Can more ethical histories be written about early colonial expeditions? A new project seeks to do just that

By Peter Taylor, Associate Professor - Fenner School, Australian National University, Australian National UniversityCameo Dalley, Senior Lecturer, The University of Melbourne; and Nicole Huxley, Gudjala and Girramay leader, Indigenous Knowledge

Aboriginal and Torres Strait Islander readers are advised this article contains names and images of deceased people. The name of the Aboriginal man in this article was how he was referred to, and his relative has requested we honour this name.

Truth-telling is at the heart of a new research project we are currently leading that re-examines the legacy of the Hann Expedition, which travelled Queensland’s Cape York Peninsula in 1872.

Our project seeks to rewrite this period of history – and others – to honour the voices and experiences of Aboriginal people whose contributions to colonial-era expeditions have long been overlooked.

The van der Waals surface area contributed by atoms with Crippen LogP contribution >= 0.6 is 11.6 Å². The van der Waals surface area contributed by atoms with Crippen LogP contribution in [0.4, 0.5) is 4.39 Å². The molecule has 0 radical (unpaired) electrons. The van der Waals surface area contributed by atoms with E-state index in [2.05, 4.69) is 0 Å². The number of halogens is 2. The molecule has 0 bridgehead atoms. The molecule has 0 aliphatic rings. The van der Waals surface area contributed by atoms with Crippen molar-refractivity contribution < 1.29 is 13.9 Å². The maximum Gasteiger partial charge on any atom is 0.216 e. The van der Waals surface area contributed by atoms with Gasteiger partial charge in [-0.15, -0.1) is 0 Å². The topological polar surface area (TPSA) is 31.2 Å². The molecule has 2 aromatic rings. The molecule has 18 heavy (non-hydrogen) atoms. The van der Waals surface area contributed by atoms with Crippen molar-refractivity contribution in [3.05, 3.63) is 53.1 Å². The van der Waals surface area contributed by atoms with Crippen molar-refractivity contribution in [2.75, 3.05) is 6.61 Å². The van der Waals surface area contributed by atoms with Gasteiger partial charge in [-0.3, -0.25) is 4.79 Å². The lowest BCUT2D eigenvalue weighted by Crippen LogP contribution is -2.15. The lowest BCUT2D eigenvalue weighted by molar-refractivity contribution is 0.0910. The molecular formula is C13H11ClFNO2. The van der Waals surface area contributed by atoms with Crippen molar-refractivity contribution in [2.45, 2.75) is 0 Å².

The Hann Expedition began in Mt Surprise, Queensland, in April 1872, and made a loop across the peninsula before finishing at the Junction Creek Telegraph Station seven months later. The team consisted of six white men and an Aboriginal guide. The purpose was to map and record “unknown” parts of Queensland and determine whether the lands would be feasible for mining and pastoral development.

Apart from geological descriptions and mapping, the expedition is credited with recording and collecting specimens of at least 149 plants previously unknown to Western science. However, using records from the expedition, we found these species were likely only located with the help of the young Girramay man, Jerry, who was their guide.

Jerry was derogatorily referred to as “the blackboy”, and his important role in the expedition has never been fully acknowledged.

The importance of Aboriginal knowledge to the expedition compelled us to further examine the encounters the men had with other Aboriginal people along the route. This likely included Olkala, Kuku Yalanji, Lama Lama and Guugu Yimithirr people.

In one of these encounters, botanist Thomas Tate and Jerry found a young Aboriginal boy near a lagoon and took him back to their camp. The boy’s family immediately retrieved him and returned the next day, threatening the team with weapons.